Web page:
Metropolis takes financial hit in tourism dollars due to flooding

Mike Mohundro KFVS
Mike Mohundro KFVS
Mike Mohundro KFVS
Mike Mohundro KFVS
Mike Mohundro KFVS
Mike Mohundro KFVS

METROPOLIS, IL (KFVS) - The flooding in Metropolis has not only affected one major business, it is also taking away tourism dollars.

Harrah's is seeing flooding that has closed the business for nearly a week now. In addition to that, the Fort Massac State Park is flooded.

Those two entities have caused a major drop in tourism revenue that is costing the city from making money through the hotels.

According to Metropolis Tourism Director Trish Steckenrider, Harrah's casino provides 60% to 65% of tourism dollars through hotels on a quarterly basis.

Steckenrider said a lot of people visit the area as temperatures warm up after the winter. Usually at this time the city sees a lot of tourist that visit and stay the night in hotels.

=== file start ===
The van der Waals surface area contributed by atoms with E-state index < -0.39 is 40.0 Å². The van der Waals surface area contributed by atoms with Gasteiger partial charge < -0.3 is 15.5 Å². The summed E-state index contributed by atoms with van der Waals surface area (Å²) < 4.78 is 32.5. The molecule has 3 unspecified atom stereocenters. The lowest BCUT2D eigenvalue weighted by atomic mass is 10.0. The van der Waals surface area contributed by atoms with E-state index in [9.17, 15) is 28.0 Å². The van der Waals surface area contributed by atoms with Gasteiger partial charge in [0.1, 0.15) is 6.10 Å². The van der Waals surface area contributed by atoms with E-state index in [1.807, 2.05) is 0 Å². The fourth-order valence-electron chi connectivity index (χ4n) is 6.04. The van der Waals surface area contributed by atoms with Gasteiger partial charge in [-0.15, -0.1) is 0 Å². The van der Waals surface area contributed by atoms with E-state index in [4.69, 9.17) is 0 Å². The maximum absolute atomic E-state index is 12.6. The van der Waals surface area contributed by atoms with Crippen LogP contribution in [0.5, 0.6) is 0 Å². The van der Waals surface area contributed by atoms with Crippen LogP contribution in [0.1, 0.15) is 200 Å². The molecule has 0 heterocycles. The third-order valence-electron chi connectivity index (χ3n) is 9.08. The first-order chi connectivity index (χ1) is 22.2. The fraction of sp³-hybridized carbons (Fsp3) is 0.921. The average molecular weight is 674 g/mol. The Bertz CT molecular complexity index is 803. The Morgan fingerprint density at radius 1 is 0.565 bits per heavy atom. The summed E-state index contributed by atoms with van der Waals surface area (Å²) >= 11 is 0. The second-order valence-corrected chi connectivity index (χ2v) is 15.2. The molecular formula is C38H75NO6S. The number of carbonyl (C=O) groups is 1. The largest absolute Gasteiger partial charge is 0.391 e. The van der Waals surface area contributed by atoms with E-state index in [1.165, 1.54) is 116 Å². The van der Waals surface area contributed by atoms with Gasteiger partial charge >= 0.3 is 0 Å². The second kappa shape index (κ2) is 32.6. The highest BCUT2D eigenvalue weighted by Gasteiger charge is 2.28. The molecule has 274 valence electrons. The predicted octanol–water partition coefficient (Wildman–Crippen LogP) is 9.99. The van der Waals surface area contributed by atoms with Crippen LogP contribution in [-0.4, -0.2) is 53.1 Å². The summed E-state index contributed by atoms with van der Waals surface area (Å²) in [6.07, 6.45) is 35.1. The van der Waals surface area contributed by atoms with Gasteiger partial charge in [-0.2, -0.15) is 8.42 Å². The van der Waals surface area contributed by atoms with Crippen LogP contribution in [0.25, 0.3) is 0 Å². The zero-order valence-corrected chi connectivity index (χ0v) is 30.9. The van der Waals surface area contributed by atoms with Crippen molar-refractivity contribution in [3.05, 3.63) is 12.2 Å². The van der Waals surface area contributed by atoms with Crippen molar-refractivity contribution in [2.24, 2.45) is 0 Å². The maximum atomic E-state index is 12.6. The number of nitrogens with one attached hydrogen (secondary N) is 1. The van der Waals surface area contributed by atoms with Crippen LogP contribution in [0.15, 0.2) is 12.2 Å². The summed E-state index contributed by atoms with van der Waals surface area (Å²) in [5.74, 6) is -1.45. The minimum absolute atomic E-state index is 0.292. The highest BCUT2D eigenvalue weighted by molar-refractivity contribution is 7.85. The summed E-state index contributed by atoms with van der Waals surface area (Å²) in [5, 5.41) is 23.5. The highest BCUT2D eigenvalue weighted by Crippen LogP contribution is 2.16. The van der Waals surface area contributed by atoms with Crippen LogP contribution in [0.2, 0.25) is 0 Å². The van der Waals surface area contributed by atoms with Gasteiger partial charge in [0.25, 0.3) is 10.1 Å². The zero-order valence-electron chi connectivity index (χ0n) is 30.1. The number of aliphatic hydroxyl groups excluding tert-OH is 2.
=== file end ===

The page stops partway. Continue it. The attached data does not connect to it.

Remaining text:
Because of the flood, Steckenrider said a lot of people come into town and see that Harrah's and the state park are closed, then leave town without spending as much money and staying the night.

That's exactly what happened with Jay Hammond on Saturday.

"Maybe have a little luck and see if we can have any luck on the tables but it doesn't seem to be offering much with the flood," Hammond said.

Hammond came to town hoping to spend some time at Harrah's casino. Instead, he was staring at a parking lot full of water.

"I think it's real disappointing to the community," Hammond said. "It's good to know the employees are taken care of at Harrah's over this time. They're not going to lose any wages or anything in that nature but yeah, it's disappointing."

He believes as long as the casino continues to stay closed, the city will continue to suffer due to the lack of tourism.

"I would think it's fairly detrimental for this time," Hammond added. "It's a nice day out, a nice time of the year for people to get out and do stuff. I'm sure they'll recover in time."

Steckenrider said they could see a loss of $10,000 - $15,000 of tourism revenue lost through the hotels because of this flooding.

"It may not be this year but we may come back down here. We live a couple hours up north," Hammond said.

The Ohio River is expected to crest on Tuesday at neighboring Brookport at 53.2 feet.

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